I would like to see if you have any luck in finding out How Many POCA Cases have been won by a defendant in comparison with the CPS. As the Court is so reluctant to even hazard a guess?

    The POCA is so CPS friendly, supportive, and weighted with full support of Judges especially in Bradford. Yet, the Defendant’s side is so weak that they can scream INNOCENT and this falls on deaf ears, as there is no way in the UK they can win. I speak from personal experience and this is FACT.

    I cannot understand how this has been allowed to happen in the British Judiciary and I would like your full support to expose this weak link in the Courts today, so that innocent purchases are not taken away so that the Poice Fund can be topped up on mear guesswork and help of their local judge but true fairness and justice can be dished out to all and sundery.

    Please contact me as I know that I have got a very mammoth task ahead of me and could do with a Wise person on board, who is not afraid to take the UK Legal System on to change or mend it’s ways.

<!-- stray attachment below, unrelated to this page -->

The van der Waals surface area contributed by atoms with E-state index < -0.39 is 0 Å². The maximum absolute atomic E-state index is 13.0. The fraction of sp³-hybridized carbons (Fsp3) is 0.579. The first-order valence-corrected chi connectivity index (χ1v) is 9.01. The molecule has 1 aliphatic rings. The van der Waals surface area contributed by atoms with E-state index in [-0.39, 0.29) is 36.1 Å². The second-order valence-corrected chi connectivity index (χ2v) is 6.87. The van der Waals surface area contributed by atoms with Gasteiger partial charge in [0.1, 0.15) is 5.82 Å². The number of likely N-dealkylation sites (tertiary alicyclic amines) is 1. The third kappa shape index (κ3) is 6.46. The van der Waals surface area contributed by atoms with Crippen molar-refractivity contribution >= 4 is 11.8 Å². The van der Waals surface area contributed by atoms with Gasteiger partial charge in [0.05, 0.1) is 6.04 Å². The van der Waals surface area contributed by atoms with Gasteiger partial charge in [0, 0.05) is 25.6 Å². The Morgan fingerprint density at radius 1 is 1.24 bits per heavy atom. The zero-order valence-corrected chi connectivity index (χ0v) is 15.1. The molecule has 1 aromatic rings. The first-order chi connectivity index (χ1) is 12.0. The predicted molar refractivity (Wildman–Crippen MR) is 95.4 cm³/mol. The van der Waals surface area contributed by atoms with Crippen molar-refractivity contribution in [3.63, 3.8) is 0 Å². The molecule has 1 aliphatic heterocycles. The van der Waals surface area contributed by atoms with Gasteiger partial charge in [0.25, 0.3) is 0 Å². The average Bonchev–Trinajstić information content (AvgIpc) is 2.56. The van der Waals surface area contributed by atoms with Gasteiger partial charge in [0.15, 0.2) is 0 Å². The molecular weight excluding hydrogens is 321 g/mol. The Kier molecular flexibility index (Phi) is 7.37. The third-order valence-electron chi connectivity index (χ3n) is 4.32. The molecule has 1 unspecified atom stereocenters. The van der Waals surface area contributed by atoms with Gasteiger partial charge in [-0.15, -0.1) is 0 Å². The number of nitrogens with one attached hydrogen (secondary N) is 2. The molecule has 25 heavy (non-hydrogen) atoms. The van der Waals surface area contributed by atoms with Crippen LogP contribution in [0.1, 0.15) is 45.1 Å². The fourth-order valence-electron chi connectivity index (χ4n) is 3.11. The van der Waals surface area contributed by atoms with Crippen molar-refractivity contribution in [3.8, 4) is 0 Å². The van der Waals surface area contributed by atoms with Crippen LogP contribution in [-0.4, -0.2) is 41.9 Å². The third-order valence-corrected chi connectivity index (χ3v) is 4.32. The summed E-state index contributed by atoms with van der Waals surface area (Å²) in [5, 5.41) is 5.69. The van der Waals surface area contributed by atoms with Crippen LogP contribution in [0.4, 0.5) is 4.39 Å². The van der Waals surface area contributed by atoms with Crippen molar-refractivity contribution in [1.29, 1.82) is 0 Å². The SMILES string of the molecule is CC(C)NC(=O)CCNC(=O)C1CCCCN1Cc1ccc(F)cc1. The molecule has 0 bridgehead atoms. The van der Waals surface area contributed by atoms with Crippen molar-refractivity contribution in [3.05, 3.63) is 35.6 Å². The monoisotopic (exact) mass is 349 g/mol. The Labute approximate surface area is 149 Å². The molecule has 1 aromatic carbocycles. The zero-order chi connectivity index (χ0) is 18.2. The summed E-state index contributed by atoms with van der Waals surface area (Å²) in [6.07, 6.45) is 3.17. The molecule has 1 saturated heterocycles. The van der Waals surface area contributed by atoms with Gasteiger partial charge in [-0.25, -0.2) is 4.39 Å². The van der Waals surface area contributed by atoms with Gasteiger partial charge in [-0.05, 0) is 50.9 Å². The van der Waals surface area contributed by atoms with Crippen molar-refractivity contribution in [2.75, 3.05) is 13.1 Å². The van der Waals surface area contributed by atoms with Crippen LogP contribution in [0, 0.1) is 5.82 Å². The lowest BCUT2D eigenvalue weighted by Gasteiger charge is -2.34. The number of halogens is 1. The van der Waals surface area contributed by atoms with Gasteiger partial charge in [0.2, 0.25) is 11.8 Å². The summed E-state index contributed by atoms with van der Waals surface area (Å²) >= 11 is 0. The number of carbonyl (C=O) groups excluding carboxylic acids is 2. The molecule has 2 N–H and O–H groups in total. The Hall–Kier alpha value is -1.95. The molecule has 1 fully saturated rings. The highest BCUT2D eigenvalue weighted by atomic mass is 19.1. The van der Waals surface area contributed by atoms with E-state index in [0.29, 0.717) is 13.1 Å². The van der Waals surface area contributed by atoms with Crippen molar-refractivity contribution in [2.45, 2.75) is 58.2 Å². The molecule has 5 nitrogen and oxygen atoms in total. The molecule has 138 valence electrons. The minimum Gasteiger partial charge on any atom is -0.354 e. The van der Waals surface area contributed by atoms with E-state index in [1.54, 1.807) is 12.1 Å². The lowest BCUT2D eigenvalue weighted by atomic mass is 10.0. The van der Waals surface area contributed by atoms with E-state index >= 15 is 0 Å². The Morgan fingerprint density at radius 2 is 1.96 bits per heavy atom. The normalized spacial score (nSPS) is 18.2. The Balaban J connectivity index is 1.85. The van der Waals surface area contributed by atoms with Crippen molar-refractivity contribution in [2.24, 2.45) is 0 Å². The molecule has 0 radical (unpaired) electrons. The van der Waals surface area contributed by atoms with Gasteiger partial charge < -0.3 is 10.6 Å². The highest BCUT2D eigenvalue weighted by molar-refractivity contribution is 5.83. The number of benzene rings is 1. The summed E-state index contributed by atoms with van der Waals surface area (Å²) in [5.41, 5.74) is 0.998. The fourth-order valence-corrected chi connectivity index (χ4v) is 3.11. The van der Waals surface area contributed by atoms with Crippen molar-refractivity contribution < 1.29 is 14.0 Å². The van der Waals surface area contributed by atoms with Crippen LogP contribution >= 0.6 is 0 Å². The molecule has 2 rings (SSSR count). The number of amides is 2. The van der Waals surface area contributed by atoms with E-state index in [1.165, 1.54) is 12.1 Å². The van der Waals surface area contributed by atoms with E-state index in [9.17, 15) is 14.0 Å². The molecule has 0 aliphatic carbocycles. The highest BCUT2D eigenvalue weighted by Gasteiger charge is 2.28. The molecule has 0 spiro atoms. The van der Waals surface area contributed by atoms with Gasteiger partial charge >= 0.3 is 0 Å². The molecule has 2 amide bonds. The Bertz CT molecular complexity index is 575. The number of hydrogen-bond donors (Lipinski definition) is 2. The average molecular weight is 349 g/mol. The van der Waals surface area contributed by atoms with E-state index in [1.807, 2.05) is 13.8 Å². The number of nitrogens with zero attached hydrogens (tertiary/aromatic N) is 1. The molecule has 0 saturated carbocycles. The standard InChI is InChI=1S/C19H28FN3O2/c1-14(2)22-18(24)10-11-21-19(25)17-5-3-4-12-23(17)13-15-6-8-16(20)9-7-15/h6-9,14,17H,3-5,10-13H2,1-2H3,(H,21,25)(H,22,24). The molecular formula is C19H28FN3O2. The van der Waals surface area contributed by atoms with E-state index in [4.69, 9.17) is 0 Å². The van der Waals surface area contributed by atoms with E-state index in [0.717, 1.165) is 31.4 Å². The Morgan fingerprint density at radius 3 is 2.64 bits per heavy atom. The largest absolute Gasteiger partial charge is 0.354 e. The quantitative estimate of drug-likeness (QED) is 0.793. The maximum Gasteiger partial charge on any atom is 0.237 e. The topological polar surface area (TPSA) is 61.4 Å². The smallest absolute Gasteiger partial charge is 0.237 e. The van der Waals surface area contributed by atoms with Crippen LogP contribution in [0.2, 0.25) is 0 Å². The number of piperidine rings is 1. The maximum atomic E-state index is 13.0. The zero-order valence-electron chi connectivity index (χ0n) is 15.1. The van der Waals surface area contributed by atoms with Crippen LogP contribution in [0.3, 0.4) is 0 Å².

Kind Regards

  19. SAM says:

    My sympathy to Yasmin and I feel that S.Mann said it all for me too.
    I wish you luck and if you need support please contat FACT – Families Against Court of Protection Theft.
    We are many who have lost our properties/ finances and even our relatives – prematurely. Mostly this has been because of the secret UK courts and injustices that allow some corrupt solicitors to continue to steal on behalf of themselves and also the State. I particularly refer to the Court of Protection and the way it works with Land Registry et al.